Coders, CTOs and designers are talking shop this week in San Francisco. It's DeveloperWeek 2016, a tech event series with more than 60 week-long events including a hackathon, workshops, hiring mixer, receptions and the CTO World Congress.

The two-day CTO World Congress — marketed as "the definitive convergence of hundreds of CTOs and senior technology thought leaders within a single technology conference" — kicked off last night at Pier 27. Hundreds of attendees listened to speakers, who had 15 minutes to present their best practices and innovations, and hearelevator pitches from more than three dozen exhibitors, all intent on advancing the technology industry.

Exhibitors worked hard both individually and collectively to gain attention with an assortment of swag. And anyone who talked to all of the exhibitors could walk away with mementos ranging from mini drones and remote-control helicopters to more predictable shirts and Bluetooth speakers. 

DeveloperWeek runs through tomorrow.

Innovation was the underlying theme. And Natasha Mohanty, co-founder and VP of technology at FEM inc., a provider of video experiences for websites and apps, offered a four-step plan to drive transformative thinking in the workplace.

1. Provide Challenges

Mohanty defined innovation as taking business goals and converting them into challenges. People, especially engineers, love challenges and numbers, so Mohanty suggested, “Make sure you measure everything, and rinse and repeat."

FEM inc. works with media partners and publishers like Hearst and Univision. Last quarter, it invited its team to improve customer experience by reducing launch time. Since every media brand requires its own environment on FEM inc.’s staging server, this was challenging, she explained.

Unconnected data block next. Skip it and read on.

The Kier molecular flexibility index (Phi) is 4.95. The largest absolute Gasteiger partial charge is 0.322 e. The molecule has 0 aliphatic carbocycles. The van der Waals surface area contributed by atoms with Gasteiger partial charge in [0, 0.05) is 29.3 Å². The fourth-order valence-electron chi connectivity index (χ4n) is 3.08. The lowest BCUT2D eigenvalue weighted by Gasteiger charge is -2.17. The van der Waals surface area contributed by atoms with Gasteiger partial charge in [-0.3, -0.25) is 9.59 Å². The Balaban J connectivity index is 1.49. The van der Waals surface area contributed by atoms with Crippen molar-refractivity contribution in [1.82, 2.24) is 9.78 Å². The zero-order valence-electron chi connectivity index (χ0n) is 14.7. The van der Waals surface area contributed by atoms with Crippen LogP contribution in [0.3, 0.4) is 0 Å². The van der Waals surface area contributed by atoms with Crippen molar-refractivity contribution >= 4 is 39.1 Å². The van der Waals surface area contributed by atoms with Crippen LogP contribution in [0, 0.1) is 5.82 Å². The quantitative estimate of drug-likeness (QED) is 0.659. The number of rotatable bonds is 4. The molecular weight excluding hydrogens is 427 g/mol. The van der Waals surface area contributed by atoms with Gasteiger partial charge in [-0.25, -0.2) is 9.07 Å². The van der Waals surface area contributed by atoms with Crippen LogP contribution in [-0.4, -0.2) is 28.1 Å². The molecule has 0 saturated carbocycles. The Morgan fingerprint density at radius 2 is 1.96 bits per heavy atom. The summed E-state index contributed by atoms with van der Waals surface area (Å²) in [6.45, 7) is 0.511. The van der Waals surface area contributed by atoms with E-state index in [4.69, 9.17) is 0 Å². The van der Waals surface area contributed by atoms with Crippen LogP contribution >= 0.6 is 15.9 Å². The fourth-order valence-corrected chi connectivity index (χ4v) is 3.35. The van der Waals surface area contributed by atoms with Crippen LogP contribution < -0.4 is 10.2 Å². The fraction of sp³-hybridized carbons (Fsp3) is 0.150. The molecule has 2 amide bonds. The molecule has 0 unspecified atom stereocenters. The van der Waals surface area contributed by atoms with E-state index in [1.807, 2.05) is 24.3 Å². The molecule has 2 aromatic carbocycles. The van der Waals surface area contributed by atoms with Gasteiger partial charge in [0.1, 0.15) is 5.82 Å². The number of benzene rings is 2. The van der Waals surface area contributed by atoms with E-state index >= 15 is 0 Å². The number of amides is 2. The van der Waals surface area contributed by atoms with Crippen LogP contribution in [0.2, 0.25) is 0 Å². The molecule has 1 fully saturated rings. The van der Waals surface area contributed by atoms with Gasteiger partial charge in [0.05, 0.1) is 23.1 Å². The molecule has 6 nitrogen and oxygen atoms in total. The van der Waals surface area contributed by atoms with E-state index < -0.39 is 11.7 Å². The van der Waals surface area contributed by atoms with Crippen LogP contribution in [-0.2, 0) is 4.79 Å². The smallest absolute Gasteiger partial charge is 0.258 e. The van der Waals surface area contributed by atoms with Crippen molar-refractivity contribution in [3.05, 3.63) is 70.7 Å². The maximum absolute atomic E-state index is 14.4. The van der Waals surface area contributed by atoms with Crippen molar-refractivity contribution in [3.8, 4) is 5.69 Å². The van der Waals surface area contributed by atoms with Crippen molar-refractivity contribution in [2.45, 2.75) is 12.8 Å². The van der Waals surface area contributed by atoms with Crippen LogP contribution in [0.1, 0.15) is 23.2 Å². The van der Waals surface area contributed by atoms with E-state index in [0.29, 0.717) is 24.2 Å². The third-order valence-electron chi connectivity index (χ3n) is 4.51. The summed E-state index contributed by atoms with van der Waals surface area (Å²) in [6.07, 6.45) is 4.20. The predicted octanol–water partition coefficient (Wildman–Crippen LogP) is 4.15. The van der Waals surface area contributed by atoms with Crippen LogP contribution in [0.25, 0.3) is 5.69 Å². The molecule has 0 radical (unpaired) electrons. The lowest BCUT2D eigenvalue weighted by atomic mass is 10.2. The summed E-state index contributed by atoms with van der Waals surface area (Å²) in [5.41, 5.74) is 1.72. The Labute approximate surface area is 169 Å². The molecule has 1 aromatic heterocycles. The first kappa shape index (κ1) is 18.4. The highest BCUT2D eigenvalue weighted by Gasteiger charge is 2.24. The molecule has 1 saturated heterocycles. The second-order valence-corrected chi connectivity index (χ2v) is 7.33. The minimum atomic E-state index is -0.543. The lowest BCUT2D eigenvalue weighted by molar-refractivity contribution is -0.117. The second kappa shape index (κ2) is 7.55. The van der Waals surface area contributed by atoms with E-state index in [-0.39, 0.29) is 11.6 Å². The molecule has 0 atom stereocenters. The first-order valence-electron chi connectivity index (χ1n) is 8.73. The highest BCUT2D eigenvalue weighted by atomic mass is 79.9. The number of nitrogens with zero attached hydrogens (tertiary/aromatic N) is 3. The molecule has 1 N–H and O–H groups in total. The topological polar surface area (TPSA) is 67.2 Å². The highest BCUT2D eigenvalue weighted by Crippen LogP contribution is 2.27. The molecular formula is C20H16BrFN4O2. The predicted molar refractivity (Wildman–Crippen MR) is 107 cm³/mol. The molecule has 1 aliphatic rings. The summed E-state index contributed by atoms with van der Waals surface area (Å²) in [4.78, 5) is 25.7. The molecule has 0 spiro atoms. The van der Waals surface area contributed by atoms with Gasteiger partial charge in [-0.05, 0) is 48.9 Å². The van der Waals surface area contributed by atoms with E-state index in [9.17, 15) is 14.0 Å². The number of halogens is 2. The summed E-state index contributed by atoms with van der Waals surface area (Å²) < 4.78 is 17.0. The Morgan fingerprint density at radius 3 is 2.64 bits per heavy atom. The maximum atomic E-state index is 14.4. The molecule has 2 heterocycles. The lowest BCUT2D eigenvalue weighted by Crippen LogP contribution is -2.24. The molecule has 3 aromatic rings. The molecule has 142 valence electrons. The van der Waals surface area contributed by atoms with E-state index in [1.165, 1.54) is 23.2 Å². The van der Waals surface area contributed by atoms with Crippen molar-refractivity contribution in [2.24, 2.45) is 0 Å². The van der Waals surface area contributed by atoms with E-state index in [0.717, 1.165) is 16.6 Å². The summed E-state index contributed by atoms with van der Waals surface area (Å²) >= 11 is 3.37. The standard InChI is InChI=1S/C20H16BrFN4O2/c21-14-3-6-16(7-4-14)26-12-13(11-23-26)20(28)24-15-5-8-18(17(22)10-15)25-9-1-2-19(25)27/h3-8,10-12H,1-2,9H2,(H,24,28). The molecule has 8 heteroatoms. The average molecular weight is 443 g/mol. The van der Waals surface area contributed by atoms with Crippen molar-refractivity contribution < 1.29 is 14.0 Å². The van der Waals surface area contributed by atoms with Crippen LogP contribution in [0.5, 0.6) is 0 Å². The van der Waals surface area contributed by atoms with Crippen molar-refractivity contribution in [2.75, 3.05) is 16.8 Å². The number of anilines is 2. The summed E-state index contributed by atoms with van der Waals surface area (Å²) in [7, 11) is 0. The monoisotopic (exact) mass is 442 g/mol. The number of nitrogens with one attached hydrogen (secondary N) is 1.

But one engineer found a way to build a Chrome extension that reduced testing time from weeks to minutes. That, along with other improvements and tweaks, reduced the company's time to launch by more than 50 percent.

2. Measure Your Staff

Mohanty was an engineer at Google before co-founding FEM inc, which now employs about 15 people.

By constantly tracking every KPI and the innovations that drive those KPIs, Mohanty said the firm has instilled constant innovation. Her advice: There are always someskeptics in a team or at a company, so start measuring innovation and outcomes across the board and get non-engineers involved.

“A downer can really take down a team,” Mohanty said. “We don’t actually say it affects performance reviews, but it’s something we track. The moment we said that it’s something we track, suddenly everyone was on board.”

Learning Opportunities

“Because it didn’t feel like, ‘This is not my day job. I have this job, and innovation takes up time.’ That process went a long way in bringing the stragglers on board.”

3. Set a Time

“The day-to-day grind really prevents you from thinking outside the box,” Mohanty said. By virtually making it mandatory for staff to participate in brainstorming, FEM inc. was able to change how it thinks about competitors.

They posed a user question once a week for an hour, one of which was how people find the best recommendations — new articles, videos and what to check out. So the team came up with obvious video competitors, like YouTube and Netflix.

But some also answered Amazon and Modcloth, which helped the group to understand products outside their space. “In my opinion, it helped us think creatively to get ahead of the competition,” Mohanty said.

“Study your competition all you want, but it’s really important to step back and do a take on the problem from a totally different angle, preferably based on feedback you get from your team.”

4. Buy White Boards

Sometimes innovation is about having the tools to illustrate the process. Mohanty says by tripling the amount of white boards in their office and setting out more sticky notes increased ideation at the company.

“Quite literally bumping [into tools] forced people to use them,” Mohanty said. “Just that act led to more innovation, faster innovation and more concrete innovative ideas versus what you can get from just talking about something.”

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